Commentary on the Gospel of
What Belongs to God?
The answer given by Jesus to those who questioned him in an attempt to entrap him sounds like a clever way out of a no-win situation. If Jesus says that taxes should be paid, he is a friend of the Romans. If he says that taxes should not be paid, he is a trouble maker. The famous “repay to Caesar what belongs to Caesar and to God what belongs to God” then appears as a convenient dodging of the question.
When we apply the phrase to our current world, we see the Caesar part rather clearly: obviously, the coin has Caesar’s image and inscription on it—so it’s his! Therefore: taxes should be paid, governments have a legitimate role in Christian life, etc. But resting in the first part of the phrase may blind us to the question that lies hidden in the second part: What exactly “belongs to God”? What does it mean to “repay to God what belongs to God?”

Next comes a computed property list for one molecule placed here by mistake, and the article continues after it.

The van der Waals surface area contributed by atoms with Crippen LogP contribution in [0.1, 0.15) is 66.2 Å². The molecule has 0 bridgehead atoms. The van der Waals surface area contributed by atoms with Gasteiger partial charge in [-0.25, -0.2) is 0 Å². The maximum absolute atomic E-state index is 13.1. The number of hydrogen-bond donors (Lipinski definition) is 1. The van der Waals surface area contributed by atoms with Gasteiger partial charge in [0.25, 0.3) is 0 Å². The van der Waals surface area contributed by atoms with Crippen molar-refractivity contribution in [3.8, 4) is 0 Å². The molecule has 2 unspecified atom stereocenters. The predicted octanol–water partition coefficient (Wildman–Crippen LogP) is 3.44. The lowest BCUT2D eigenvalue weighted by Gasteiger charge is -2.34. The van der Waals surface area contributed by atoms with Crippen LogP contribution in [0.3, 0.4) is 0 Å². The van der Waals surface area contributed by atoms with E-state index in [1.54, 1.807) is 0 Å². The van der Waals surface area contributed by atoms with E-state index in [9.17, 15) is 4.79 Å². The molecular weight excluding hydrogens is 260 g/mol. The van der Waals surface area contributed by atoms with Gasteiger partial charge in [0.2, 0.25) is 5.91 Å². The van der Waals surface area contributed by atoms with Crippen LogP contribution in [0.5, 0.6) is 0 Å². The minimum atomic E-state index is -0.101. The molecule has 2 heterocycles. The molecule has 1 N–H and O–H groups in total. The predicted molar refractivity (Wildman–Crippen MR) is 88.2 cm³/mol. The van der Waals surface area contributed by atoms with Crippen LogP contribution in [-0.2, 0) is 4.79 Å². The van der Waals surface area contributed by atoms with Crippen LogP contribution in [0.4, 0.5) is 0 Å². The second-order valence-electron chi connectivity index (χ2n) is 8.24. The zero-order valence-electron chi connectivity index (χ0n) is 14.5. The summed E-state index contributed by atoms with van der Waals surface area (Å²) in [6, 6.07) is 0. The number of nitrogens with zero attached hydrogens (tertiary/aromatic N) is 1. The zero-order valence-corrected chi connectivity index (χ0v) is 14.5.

Today’s psalm supplies an answer: “Give the Lord glory and honor . . . the glory due his name.” What does it mean to give God glory and honor? It means acknowledging all that God has done through Jesus: the creation of all that is, relentlessly pursuing us in Jesus so that we might be in union with him, opening our eyes to his healing power, promising us greater life here and eternal life hereafter. To give God glory and honor is to acknowledge our poverty, our frailty, our “nothingness” before him. And to acknowledge that ALL is gift!
“Caesars” inevitably come and go. Governments and political systems, as necessary as they may be, rise and fall. To give God glory and honor acknowledges that, though Caesar ought to receive his due, One greater than Caesar exists. Do we give to God what belongs to God? Do we give the Lord glory and honor? Do we actively thank and praise God for all that we have received? Do we acknowledge our “nothingness” before him? All this belongs to God!